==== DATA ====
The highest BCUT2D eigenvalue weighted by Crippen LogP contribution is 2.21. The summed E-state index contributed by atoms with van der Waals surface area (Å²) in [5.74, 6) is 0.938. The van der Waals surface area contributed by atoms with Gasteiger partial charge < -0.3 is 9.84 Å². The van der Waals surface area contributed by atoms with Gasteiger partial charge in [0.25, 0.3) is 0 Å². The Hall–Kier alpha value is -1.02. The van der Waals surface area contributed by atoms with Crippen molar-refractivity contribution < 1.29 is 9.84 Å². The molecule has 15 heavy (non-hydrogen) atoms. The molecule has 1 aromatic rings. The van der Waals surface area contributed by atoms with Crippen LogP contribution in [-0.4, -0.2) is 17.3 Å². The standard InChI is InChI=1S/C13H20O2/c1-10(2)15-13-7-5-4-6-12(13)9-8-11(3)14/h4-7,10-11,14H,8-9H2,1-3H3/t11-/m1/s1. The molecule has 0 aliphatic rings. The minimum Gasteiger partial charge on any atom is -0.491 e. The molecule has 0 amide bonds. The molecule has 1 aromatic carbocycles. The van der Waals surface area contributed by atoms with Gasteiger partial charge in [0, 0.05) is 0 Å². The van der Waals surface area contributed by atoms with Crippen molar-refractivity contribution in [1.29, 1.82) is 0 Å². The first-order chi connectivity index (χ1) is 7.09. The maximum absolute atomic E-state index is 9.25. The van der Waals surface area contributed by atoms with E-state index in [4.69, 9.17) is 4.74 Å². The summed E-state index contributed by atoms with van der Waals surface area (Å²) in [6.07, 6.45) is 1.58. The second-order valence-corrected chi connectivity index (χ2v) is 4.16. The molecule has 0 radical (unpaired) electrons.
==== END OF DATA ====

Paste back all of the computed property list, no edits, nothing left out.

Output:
The highest BCUT2D eigenvalue weighted by Crippen LogP contribution is 2.21. The summed E-state index contributed by atoms with van der Waals surface area (Å²) in [5.74, 6) is 0.938. The van der Waals surface area contributed by atoms with Gasteiger partial charge < -0.3 is 9.84 Å². The van der Waals surface area contributed by atoms with Gasteiger partial charge in [0.25, 0.3) is 0 Å². The Hall–Kier alpha value is -1.02. The van der Waals surface area contributed by atoms with Crippen molar-refractivity contribution < 1.29 is 9.84 Å². The molecule has 15 heavy (non-hydrogen) atoms. The molecule has 1 aromatic rings. The van der Waals surface area contributed by atoms with Crippen LogP contribution in [-0.4, -0.2) is 17.3 Å². The standard InChI is InChI=1S/C13H20O2/c1-10(2)15-13-7-5-4-6-12(13)9-8-11(3)14/h4-7,10-11,14H,8-9H2,1-3H3/t11-/m1/s1. The molecule has 0 aliphatic rings. The minimum Gasteiger partial charge on any atom is -0.491 e. The molecule has 0 amide bonds. The molecule has 1 aromatic carbocycles. The van der Waals surface area contributed by atoms with Gasteiger partial charge in [0, 0.05) is 0 Å². The van der Waals surface area contributed by atoms with Crippen molar-refractivity contribution in [1.29, 1.82) is 0 Å². The first-order chi connectivity index (χ1) is 7.09. The maximum absolute atomic E-state index is 9.25. The van der Waals surface area contributed by atoms with E-state index in [4.69, 9.17) is 4.74 Å². The summed E-state index contributed by atoms with van der Waals surface area (Å²) in [6.07, 6.45) is 1.58. The second-order valence-corrected chi connectivity index (χ2v) is 4.16. The molecule has 0 radical (unpaired) electrons.